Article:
I had upper eyelid surgery about 4 years ago. One of my eye wasn’t closing all the way. Two weeks ago I had lower eyelid surgery, but now the one that couldn’t close got worse! Also scars on the upper of my eyelid still there. Now doctor put stitches outside of my eyelids going towards my hair. I cannot close my eyes, I have scars upper eylid, and scars corner of my eylids. Is there a precedure that can be done so I can close my eyes? How do you diminished the scars? Please help me.
Can't Close Eyes After Upper and Lower Blepharoplasty
Botox Price Calculator
What would you like to change?
Enter your info to request custom estimates from three local providers.
These providers will send a more accurate price based on your needs.
Doctor Answers 2
Common to have difficulty closing eyes after upper and lower eyelid tuck (blepharoplasty)
Within the immediate postoperative period it is extremely common to have difficulty closing your eyelids. It is very important during this period to keep your eyes well lubricated to minimize the potiential for corneal abrasion. Yes, there are reconstructive procedures that may involve skin and/or cartilage grafts and/or flaps with musculoskeletal reinforcement to enable you to close the eyes. However, judging from your picture I would wait and remain in close contact with your surgeon.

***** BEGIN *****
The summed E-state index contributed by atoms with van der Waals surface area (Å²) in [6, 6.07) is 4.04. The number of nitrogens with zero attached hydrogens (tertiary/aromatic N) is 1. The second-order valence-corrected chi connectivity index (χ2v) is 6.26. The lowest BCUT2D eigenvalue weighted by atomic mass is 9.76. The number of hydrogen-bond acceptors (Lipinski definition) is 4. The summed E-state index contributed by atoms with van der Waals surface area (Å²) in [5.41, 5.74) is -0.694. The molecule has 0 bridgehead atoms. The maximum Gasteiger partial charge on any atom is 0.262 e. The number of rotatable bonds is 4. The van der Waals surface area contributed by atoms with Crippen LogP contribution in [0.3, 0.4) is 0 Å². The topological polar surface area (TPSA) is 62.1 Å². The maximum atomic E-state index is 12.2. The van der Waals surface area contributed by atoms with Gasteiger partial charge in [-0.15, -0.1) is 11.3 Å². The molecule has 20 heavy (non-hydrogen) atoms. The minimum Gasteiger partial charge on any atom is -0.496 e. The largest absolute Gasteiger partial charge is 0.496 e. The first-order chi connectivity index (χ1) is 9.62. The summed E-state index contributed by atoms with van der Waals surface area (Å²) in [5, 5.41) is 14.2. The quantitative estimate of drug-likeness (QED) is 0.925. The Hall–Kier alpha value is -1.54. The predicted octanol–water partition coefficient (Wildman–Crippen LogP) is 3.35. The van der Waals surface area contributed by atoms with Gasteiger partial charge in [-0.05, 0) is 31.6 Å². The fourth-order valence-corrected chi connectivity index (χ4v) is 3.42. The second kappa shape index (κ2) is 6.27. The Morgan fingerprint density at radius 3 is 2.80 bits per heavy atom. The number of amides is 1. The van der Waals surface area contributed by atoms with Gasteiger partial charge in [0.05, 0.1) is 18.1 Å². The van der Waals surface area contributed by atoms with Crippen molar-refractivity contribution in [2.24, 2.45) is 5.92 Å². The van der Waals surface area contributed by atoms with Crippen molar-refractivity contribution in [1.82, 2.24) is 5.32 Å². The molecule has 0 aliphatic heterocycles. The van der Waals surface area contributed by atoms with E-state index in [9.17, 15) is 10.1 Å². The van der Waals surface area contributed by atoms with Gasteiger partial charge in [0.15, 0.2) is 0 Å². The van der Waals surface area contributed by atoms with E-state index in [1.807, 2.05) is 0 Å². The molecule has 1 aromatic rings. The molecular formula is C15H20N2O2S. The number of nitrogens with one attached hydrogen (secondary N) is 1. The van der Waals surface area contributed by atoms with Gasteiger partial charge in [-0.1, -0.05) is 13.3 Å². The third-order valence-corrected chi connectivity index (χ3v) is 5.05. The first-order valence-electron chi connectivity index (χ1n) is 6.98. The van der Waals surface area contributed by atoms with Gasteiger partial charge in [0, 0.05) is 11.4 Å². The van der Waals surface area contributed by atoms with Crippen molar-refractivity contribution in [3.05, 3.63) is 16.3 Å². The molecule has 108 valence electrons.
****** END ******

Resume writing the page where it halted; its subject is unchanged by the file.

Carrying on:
Inability to Close Eyes 2 weeks after Upper and Lower Lid Surgeries
The inability of eyes to close can be due to several processes including nerve damage, skin shortage or scarring. The fact that one of your eyes had a difficulty closing should have been a red flag for your surgeon and I am assuming he took the necessary precautions to prevent a permanent inability of eye closure. His suspending the lower lid to the side forehead or brow (Frost suture) is meant to allow the initial healing to occur with the lower lid at its highest point (to try and prevent scarring pulling the lid down - Ectropion).
2 weeks is a short time things will probably get better as the swelling subsides. I would use eye drops and tape the eyes when you sleep to prevent dryness or corneal abrasions or ulceration. In the meantime, you should be seen weekly by your surgeon to asses your progress.
These answers are for educational purposes and should not be relied upon as a substitute for medical advice you may receive from your physician. If you have a medical emergency, please call 911. These answers do not constitute or initiate a patient/doctor relationship.